A Florida family was pulled away from Panama City Beach by a riptide Saturday evening after repeated attempts to rescue two young boys who were chasing waves on their boogie boards. A total of 10 persons, including a 34-year-old mother and 67-year-old grandmother, were swept out to sea.
As the family and friends foundered about 100 yards off the beachhead, without any lifeguard on duty, or any patrol boat on its way, bystanders on the beach decided to implement a rescue effort of their own.
What followed was a rescue attempt nothing short of miraculous.
They formed a human chain. First a group of five persons went into the water, then ten, then fifteen to retrieve the swimmers who had, by this time, spent twenty minutes battling the riptide, and were tiring. Unable to swim back to shore or flank the current, the family was in danger of drowning. The oldest of the stranded swimmers, Barbara Franz, 67, was having a heart attack.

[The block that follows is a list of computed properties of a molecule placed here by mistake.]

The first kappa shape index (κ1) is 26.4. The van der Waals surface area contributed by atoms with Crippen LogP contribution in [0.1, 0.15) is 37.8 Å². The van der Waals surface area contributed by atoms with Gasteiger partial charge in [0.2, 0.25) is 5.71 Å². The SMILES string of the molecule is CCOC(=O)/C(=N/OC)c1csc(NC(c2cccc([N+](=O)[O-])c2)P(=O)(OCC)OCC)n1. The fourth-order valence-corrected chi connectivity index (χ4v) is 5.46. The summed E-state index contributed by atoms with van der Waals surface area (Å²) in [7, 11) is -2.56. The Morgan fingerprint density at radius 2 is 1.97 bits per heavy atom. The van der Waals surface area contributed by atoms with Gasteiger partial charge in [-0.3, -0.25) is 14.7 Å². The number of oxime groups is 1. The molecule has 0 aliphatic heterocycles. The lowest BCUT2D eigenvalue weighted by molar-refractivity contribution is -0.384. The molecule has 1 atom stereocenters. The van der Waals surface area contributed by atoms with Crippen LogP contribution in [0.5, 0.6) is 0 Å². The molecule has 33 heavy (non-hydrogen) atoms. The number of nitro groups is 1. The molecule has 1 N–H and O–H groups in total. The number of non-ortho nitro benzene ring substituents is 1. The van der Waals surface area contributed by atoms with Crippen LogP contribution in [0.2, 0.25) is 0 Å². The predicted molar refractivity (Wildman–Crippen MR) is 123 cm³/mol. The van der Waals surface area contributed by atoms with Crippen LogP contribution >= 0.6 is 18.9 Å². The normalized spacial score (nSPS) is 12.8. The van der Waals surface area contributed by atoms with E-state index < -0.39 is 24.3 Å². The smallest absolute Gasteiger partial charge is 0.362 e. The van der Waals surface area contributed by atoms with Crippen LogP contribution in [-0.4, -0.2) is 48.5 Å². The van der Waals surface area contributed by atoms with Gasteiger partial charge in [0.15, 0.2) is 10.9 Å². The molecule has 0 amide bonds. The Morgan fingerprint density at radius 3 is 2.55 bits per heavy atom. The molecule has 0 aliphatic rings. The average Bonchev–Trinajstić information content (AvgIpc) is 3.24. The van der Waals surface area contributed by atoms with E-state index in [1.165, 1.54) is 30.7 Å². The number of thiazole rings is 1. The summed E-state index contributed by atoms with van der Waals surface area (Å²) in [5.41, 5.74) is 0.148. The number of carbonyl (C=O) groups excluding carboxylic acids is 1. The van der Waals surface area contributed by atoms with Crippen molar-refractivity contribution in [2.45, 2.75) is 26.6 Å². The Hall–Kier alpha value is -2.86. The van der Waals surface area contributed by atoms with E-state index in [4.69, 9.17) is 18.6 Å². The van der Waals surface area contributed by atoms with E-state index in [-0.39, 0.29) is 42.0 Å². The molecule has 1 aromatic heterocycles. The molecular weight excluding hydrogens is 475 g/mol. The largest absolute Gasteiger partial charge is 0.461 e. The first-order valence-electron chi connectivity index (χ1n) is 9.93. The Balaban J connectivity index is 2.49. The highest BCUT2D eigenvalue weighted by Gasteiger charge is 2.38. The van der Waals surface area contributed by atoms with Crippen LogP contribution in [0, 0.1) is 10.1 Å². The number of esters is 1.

“I’m going to die this way,” Robert Ursery, the mother, told The Washington Post. “My family is going to die this way. I just can’t do it.”
Stephen Ursery, 8, and his older brother Noah, 11, who had drifted away from their family, and Roberta Ursery, their mother, her 31-year-old husband, 27-year-old nephew, grandmother Barbara Franz, as well as Brittany Monroe and Tabatha Monroe, and others, who had gone in to the waves to help, were struggling in the water.
The chain kept growing as more bystanders joined in. Soon 80 or so humans had formed a chain and, after other swimmers on surfboards went out to help, the family members and friends were passed down the chain of humans.
Just as the sun was setting, and after an hour of foundering in the waves, all 10 of the stranded swimmers were rescued and brought safely back on shore. The entire beach applauded.
“It was beachgoers and the grace of God’s will,” said Ursery. “That’s why we’re here today.”
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